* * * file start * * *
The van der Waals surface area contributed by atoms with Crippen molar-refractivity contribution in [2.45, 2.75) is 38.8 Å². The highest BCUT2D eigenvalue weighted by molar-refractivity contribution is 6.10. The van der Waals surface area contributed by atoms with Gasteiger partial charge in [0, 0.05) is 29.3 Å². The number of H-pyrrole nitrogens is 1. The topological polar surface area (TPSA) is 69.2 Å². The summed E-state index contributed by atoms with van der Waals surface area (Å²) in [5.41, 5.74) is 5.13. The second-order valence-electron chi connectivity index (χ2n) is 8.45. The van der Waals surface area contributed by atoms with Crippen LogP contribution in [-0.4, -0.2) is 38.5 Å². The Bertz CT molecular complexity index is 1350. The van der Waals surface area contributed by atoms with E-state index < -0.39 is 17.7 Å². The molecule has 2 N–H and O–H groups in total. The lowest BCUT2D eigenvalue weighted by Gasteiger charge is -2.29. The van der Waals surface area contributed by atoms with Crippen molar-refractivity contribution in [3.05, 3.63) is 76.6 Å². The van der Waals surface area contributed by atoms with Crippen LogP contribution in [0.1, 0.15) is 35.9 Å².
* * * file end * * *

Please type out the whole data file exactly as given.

The van der Waals surface area contributed by atoms with Crippen molar-refractivity contribution in [2.45, 2.75) is 38.8 Å². The highest BCUT2D eigenvalue weighted by molar-refractivity contribution is 6.10. The van der Waals surface area contributed by atoms with Gasteiger partial charge in [0, 0.05) is 29.3 Å². The number of H-pyrrole nitrogens is 1. The topological polar surface area (TPSA) is 69.2 Å². The summed E-state index contributed by atoms with van der Waals surface area (Å²) in [5.41, 5.74) is 5.13. The second-order valence-electron chi connectivity index (χ2n) is 8.45. The van der Waals surface area contributed by atoms with Crippen LogP contribution in [-0.4, -0.2) is 38.5 Å². The Bertz CT molecular complexity index is 1350. The van der Waals surface area contributed by atoms with E-state index < -0.39 is 17.7 Å². The molecule has 2 N–H and O–H groups in total. The lowest BCUT2D eigenvalue weighted by Gasteiger charge is -2.29. The van der Waals surface area contributed by atoms with Crippen molar-refractivity contribution in [3.05, 3.63) is 76.6 Å². The van der Waals surface area contributed by atoms with Crippen LogP contribution in [0.1, 0.15) is 35.9 Å².